Textus Receptus Bibles
John Wycliffe Bible 1382
|Forsothe the puple siy, that Moises made tariyng to come doun fro the hil, and it was gaderid ayens Aaron, and seide, Rise thou, and make goddis to vs, that schulen go bifore vs, for we witen not what bifelde to this Moises, that ladde vs out of the lond of Egipt.
|And Aaron seide to hem, Take ye the goldun eere ryngis fro the eeris of youre wyues, and of sones and douytris, and brynge ye to me.
|The puple dide tho thingis, that he comaundide, and brouyte eere ryngis to Aaron;
|and whanne he hadde take tho, he formede bi `werk of yetyng, and made of tho a yotun calf. And thei seiden, Israel, these ben thi goddis, that ladde thee out of the lond of Egipt.
|And whanne Aaron had seyn this thing, he bildide an auter bifore hym, and he criede bi the vois of a criere, and seide, To morewe is the solempnete of the Lord.
|And thei rysen eerli, and offeriden brent sacrifyces, and pesible sacrifices; and the puple sat to ete and drynke, and thei risen to pley.
|Forsothe the Lord spak to Moises, and seide, Go thou, go doun, thi puple hath synned, `whom thou leddist out of the lond of Egipt.
|Thei yeden awei soone fro the weie which thou schewidst to hem, and thei maden to hem a yotun calf, and worschipyden it, and thei offeriden sacrifices to it, and seiden, Israel, these ben thi goddis, that ledden thee out of the lond of Egipt.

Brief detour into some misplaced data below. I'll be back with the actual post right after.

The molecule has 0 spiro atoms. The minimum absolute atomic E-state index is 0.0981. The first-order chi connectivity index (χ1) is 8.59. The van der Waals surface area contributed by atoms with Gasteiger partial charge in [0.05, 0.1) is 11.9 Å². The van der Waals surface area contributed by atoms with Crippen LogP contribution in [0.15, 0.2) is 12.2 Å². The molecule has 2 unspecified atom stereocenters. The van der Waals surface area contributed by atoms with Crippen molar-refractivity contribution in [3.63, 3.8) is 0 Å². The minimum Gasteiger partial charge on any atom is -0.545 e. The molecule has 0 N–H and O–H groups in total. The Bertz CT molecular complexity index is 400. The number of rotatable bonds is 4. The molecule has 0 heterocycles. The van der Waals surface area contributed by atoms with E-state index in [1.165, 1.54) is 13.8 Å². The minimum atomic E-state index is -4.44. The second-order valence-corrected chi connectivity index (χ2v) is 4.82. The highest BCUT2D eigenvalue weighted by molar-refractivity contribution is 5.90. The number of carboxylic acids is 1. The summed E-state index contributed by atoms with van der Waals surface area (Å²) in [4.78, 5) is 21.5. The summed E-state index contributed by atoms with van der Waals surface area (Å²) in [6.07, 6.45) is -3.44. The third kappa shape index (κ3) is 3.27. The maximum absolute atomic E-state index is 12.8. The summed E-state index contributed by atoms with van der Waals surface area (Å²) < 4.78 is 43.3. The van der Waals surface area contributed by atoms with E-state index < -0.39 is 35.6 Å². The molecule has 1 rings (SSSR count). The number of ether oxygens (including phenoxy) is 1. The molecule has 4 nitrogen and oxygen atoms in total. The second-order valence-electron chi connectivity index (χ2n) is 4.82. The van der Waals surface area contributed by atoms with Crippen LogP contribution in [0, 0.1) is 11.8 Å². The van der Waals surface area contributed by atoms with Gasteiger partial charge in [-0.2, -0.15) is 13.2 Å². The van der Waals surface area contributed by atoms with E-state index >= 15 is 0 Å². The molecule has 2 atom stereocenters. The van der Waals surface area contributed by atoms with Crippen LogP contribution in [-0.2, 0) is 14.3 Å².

|And eft the Lord seide to Moises, Y se, that this puple is of hard nol;
|suffre thou me, that my woodnesse be wrooth ayens hem, and that Y do awey hem; and Y schal make thee in to a greet folk.
|Forsothe Moises preiede `his Lord God, and seide, Lord, whi is thi veniaunce wrooth ayens thi puple, whom thou leddist out of the lond of Egipt in greet strengthe and in stronge hond?
|Y biseche, that Egipcians seie not, he ledde hem out felli, `that he schulde sle in the hillis, and to do awei fro erthe, thin ire ceesse, and be thou quemeful on the wickidnesse of thi puple.
|Haue thou mynde of Abraham, of Ysaac, and of Israel, thi seruauntis, to whiche thou hast swore bi thi silf, and seidist, Y schal multiplie youre seed as the sterris of heuene, and Y schal yyue to youre seed al this lond of which Y spak, and ye schulen welde it euere.
|And the Lord was plesid, that he dide not the yuel which he spak ayens his puple.
|And Moises turnede ayen fro the hil, and bar in his hond twei tablis of witnessyng, writun in euer either side,
|and maad bi the werk of God; and the writyng of God was grauun in tablis.
|Forsothe Josue herde the noise of the puple criynge, and seide to Moyses, Yellyng of fiytyng is herd in the castels.
|To whom Moises answeride, It is not cry of men exitynge to batel, nether the cry of men compellynge to fleyng, but Y here the vois of syngeris.
|And whanne he hadde neiyid to the castels, he siy the calf, and dauncis; and he was wrooth greetli, and `castide forth the tablis fro the hond, and brak tho at the rootis of the hil.
|And he took the calf, which thei hadden maad, and brente, and brak `til to poudur, which he spreynte in to watir, and yaf therof drynke to the sones of Israel.